Out on the Town, Student Life

A guide to Montreal apartment hunting

With the winter semester well underway, McGill students are beginning to ask themselves the all-important question: Where will I live next year? For many, the mere thought of delving into apartment hunting amid the return to hybrid learning is anxiety-inducing, to say the least. The range of different neighbourhoods, roommates, floorplans, and price ranges can seem both endless and daunting. However, The McGill Tribune’s foolproof tips will help get you on track to finding the right apartment at the right price.

1. Deciding on your must-haves

The first step in finding your dream apartment is identifying what you’re looking for. Start by making a list of your “must-haves” and your “nice-to-haves”. For instance, if you are an avid baker, a spacious kitchen with sufficient counter space might be one of your must-haves. In particular, consider what amenities you wish to have included, the type of appliances, furniture, natural light, transit access, as well as the location of the apartment. This list will come in handy when visiting apartments and making your final decision.

2. Budget, budget, budget

Before even beginning the search, it is critical to determine your budget range. Studio and one-bedroom apartments tend to have the highest rent per person, so you might consider living with roommates to offset costs. Generally, the higher your number of roommates, the lower your rent will be. However, communal living may not be suited for everyone. Before rushing into a decision, reflect on whether you would be comfortable sharing your space with others or making compromises. Stay realistic about what you can afford to spend on rent while still having room for other expenses, such as wifi and utilities if not included. Compare your findings with the average rent prices of each neighbourhood to glean a greater perspective, and try to find lease transfer agreements for below-market prices; apartment swapping guarantees that the previous rent does not increase between tenants. 

3. Finding roommates

Not only does living with roommates help you save money on rent, but it’s also a great way to socialize and feel more a part of McGill’s student community. For those who are interested in living with one or several roommates, consider how well your day-to-day routines align. Is your potential roommate a night owl, while you need to get up before sunrise for swim practice? Do they like to party, while you prefer to stay in? How do your cleaning preferences mesh? Asking questions like these prior to choosing a roommate is key to preventing future conflicts. Though it may be tempting, remember that your best friend isn’t necessarily the best roommate for you—it’s more important to live with someone whose values and lifestyles match up with yours. For those in search of roommates outside of their immediate social circles, McGill’s Off-campus Housing Facebook group and the International Roommates in Montreal Facebook group are great resources.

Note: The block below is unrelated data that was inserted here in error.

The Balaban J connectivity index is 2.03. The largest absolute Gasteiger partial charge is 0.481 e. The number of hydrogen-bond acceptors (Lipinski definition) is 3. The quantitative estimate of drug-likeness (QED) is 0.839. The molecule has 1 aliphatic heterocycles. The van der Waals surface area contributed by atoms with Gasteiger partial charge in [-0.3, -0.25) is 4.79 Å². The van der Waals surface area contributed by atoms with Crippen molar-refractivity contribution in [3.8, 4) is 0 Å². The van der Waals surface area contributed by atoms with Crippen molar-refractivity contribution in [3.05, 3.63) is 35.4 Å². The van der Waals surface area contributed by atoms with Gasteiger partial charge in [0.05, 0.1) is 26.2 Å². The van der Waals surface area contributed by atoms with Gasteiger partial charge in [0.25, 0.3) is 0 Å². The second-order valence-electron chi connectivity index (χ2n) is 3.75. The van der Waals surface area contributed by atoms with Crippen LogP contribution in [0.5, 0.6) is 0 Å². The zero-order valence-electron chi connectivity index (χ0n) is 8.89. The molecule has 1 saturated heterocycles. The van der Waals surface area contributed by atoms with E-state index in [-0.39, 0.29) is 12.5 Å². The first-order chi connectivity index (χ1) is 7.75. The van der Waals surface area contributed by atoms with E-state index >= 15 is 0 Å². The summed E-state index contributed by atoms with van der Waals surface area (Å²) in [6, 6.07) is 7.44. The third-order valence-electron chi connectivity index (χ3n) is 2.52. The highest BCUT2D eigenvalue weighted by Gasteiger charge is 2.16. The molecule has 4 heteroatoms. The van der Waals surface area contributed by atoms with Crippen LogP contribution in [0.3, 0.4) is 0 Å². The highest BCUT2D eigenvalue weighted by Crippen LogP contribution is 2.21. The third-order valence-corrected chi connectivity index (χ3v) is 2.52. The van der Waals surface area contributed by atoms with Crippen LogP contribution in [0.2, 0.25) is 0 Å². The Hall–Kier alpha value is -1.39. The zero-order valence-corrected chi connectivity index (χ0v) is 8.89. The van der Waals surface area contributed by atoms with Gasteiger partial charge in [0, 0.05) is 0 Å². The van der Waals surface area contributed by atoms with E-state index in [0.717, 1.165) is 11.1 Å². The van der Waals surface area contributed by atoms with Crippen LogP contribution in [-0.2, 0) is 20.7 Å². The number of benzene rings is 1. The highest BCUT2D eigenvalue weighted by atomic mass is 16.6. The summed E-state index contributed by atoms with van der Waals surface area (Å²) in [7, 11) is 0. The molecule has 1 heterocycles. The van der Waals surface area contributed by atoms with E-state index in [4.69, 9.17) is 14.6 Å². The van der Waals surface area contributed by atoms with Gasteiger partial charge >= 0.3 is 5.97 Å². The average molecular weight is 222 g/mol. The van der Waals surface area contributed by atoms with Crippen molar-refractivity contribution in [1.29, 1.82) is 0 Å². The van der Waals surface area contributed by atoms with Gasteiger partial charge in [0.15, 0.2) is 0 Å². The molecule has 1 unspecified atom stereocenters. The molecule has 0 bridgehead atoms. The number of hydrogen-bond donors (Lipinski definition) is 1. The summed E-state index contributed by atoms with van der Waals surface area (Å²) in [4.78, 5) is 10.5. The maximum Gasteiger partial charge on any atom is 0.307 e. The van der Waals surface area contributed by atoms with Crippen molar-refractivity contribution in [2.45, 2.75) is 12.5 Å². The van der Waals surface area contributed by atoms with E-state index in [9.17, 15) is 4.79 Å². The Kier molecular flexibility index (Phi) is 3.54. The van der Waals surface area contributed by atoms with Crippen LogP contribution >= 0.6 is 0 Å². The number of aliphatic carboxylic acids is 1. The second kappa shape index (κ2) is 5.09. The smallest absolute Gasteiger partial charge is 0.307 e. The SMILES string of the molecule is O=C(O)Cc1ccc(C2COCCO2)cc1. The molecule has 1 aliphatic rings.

4. Searching for an apartment

Now that you have identified precisely what you are looking for, it’s time to get started with the apartment hunt! Online search engines Padmapper and Zumper are great starting points, allowing users to tailor listings by desired location, number of bedrooms, and various amenities. Refer back to your list of must-haves, as well as your number of roommates to browse listings suited to your needs. You might even surprise yourself by finding a listing you love on Craigslist or Kijiji. McGill’s Off-campus Housing Facebook group also has a variety of apartments for rent, primarily located in either Milton Park or the Plateau—the two most common neighbourhoods for McGill students due to their proximity to campus. Alternatively, you could go for a walk in the neighbourhoods that you are interested in, taking notes of places with “for rent” signs. For those new to Montreal, this is also a great way to get a feel for different neighbourhoods.

5. Making the decision

Once you have found some listings that interest you, make a list of your top few apartments. These can be places that either best suit your needs or merely speak to your design style. To start the process of renting an apartment, contact the landlord, agent, or tenant to set up visits, either in person or virtually. Touring apartments wherever possible is essential, as you may notice flaws that the listing’s photos omitted; maybe there isn’t as much lighting as you thought there would be, or the kitchen is a lot smaller than anticipated. After having seen your top choices, refer back to your must-haves and nice-to-haves. This should help you to eliminate apartments that don’t sufficiently meet your criteria. Before signing any documents, make sure to be aware of your tenant rights to avoid entering into an unlawful agreement. 

Remember, apartment hunting is tough, especially as a student. You may not find the “perfect” apartment right away, but don’t overlook the power of adding your own personal belongings, decor, and memories. Try to imagine the full potential of the space; it might only feel like home after some time settling in. 

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